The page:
What’s your goal race this fall?

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Owens Corning Half Marathon Goals

It’s Saturday night. 7:56pm. Race day is tomorrow. It’s time to post my goals!

I’m trusting what I wrote down in my notebook in mid-March: an A, B, and C goal. All three goals include a PR, and that’s a little scary to share with the world, but I know I can do it. Even if a couple things go wrong, barring a huge catastrophe, I know that I can cross that finish line faster than I did in 2015.

The time to beat is 2:36:39, which I ran at the Navy Air Force Half in 2015, or 2:35:20, which I ran on a training run this cycle. Has that ever happened to you before? Do you consider a non-race attempt a PR? Regardless, the average pace was 11:51.

A Goal: 10:50 pace for a 2:21:XX finish and a 15 minute PR from my 2015 race. That’s the goal pace I’ve been training for, with the exception of week 11 when an ITB issue popped up. On race day, I don’t want to linger on that. I want to channel the 2 x 2.5 workout on April 7th when I nailed 7.5 miles at race pace after five 30+ mile weeks. 10:XX is still an out-of-my-comfort-zone pace to think I can hold for more than 2 hours, but I’m sure going to give it my all.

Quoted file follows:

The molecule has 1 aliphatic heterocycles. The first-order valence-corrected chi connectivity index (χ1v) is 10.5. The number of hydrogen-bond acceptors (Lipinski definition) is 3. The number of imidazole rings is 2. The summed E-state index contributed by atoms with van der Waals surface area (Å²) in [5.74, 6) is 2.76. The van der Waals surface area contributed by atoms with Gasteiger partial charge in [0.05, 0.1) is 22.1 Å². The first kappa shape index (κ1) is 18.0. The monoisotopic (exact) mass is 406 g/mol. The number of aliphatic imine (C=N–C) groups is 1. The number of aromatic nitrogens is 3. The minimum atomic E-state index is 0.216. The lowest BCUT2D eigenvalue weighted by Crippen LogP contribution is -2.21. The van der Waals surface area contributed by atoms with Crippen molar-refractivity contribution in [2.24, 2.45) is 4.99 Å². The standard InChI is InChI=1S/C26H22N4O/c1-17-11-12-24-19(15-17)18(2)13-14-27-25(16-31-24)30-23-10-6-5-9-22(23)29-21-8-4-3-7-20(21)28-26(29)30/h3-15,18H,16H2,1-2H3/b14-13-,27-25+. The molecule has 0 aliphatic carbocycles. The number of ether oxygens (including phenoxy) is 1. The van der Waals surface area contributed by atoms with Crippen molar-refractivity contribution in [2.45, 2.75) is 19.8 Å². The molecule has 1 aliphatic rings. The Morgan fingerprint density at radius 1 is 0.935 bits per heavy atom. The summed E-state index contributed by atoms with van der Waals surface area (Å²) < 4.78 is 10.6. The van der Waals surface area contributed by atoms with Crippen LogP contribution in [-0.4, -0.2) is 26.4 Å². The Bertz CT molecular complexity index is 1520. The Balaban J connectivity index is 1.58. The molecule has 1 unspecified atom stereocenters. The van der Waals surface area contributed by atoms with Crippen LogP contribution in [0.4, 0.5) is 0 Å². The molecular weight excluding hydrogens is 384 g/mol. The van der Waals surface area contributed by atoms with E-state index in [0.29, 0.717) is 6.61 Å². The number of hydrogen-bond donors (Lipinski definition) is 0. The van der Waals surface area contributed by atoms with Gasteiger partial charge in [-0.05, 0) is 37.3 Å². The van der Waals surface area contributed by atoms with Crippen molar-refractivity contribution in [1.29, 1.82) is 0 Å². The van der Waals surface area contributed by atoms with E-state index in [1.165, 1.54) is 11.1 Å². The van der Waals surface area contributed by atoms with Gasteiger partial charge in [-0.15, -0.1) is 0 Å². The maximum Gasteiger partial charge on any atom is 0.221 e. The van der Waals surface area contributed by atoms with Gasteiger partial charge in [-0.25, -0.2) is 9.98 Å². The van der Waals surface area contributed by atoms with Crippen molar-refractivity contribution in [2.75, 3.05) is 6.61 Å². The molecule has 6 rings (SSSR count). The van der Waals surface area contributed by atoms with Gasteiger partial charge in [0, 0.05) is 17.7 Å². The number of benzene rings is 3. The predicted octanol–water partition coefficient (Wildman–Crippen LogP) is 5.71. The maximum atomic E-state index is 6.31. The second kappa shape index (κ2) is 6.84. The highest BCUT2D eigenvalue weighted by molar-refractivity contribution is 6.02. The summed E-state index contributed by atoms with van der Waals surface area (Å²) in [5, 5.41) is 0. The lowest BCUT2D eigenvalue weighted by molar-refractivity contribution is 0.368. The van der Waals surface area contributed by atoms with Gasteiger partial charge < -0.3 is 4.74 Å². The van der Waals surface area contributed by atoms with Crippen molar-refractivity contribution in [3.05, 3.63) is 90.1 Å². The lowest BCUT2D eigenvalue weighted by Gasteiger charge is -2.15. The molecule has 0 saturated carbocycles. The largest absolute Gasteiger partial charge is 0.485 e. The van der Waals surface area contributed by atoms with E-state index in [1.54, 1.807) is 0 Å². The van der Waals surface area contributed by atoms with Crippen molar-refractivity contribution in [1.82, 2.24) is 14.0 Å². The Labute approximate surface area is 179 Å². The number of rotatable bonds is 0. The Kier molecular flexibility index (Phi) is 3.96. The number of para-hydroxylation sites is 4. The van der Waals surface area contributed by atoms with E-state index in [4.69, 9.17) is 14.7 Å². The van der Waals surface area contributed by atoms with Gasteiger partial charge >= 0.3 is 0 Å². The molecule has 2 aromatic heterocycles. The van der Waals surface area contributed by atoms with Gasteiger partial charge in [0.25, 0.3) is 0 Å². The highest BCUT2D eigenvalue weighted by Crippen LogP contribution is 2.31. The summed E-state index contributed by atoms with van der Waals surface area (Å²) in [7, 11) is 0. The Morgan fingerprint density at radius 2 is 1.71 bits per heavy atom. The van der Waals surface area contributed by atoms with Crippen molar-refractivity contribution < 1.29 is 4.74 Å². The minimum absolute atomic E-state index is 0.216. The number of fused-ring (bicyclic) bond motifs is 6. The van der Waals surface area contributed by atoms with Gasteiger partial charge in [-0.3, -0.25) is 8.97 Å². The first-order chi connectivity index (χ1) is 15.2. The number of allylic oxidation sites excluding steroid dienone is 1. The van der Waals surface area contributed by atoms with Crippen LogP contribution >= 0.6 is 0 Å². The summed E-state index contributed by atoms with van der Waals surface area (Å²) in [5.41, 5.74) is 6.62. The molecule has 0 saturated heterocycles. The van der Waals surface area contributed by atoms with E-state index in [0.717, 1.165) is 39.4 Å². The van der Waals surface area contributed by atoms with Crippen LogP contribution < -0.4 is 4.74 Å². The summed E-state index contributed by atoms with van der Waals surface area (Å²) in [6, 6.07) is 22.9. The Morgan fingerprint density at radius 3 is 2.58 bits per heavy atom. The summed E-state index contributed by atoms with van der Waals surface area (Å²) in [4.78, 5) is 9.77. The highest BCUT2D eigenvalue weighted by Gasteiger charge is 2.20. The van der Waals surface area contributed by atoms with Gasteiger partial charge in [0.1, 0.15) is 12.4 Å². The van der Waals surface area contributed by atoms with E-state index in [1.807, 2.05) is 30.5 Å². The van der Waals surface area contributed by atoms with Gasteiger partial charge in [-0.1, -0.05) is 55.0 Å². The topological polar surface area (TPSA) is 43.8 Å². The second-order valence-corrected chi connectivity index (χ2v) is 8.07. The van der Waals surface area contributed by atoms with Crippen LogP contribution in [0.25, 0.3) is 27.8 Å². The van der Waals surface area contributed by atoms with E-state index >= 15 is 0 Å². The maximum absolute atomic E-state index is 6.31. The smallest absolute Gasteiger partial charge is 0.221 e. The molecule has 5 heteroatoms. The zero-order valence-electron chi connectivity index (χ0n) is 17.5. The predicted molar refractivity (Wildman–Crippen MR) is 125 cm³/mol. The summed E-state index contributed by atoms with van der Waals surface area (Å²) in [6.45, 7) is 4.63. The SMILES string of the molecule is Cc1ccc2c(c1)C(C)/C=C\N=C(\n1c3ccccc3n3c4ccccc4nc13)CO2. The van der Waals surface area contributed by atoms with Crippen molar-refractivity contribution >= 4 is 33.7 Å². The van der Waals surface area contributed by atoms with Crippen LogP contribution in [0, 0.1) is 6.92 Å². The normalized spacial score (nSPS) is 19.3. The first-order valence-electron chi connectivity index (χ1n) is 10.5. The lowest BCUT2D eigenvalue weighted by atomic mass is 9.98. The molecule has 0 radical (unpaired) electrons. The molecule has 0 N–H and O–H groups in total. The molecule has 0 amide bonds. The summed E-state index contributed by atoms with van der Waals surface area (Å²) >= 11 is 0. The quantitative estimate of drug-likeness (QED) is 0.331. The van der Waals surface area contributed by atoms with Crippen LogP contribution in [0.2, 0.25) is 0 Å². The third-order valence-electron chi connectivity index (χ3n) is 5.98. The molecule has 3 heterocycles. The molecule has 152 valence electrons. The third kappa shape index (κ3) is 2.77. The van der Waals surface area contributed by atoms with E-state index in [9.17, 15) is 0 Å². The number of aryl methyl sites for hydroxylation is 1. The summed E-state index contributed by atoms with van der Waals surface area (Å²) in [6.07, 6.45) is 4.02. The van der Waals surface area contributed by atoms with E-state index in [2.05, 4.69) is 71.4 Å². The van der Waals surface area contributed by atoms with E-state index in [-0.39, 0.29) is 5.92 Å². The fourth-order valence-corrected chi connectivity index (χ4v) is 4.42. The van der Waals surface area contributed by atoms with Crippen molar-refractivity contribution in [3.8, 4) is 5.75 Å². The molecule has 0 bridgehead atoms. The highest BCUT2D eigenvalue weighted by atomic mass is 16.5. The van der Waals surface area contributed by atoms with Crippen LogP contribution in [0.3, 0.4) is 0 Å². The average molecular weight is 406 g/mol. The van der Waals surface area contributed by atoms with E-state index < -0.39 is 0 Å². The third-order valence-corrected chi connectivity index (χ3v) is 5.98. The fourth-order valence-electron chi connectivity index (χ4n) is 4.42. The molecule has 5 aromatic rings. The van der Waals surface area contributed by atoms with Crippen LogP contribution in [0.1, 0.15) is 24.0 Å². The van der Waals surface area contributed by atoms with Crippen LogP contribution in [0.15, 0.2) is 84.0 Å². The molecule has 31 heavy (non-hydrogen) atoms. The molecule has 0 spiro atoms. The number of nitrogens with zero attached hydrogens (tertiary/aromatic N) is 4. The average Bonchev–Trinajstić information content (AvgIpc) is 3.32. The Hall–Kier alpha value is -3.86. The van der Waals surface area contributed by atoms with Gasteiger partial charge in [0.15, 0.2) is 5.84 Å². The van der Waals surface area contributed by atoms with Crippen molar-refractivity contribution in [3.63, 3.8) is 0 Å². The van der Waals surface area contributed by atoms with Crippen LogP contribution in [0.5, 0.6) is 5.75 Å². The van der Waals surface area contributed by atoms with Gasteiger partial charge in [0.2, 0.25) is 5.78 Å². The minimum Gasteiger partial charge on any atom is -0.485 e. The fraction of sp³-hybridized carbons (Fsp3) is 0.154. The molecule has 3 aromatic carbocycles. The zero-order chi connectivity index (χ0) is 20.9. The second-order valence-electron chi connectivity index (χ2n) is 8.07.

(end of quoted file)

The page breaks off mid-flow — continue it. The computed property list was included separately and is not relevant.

B Goal: 11:05 pace for a 2:25:XX finish and a ~11 minute PR. I think this gives me wiggle room if I’m having trouble nailing my paces, or I feel like I need to start off slower than expected in the earlier miles. This would still be a big achievement.

C Goal: Anything under 2:30:XX, which would still be a 6-7 minute PR. I foresee this being an option if my knee doesn’t cooperate on race day, or some other factor blows up. I’d still be proud, and it would be a much faster than any of my 2016 races.

Wish me luck! Whatever happens tomorrow, I know that the hundred of miles I’ve run over the past 12 weeks have already changes me. I’m a better runner than I was before I started this training cycle, and I’ve shown myself I am capable of setting a challenging goal and getting after it.

I’ve been playing around with a lot of mantras for the morning, but nothing has felt as good as a simple, “You can do this.” I can do this.

If I do it right, I should feel the pain of racing tomorrow. My goal pace may be other’s recovery pace, but it’s what challenges my body at this point and time, and that’s okay. I’ll get there someday! I hope tomorrow is one big step toward it.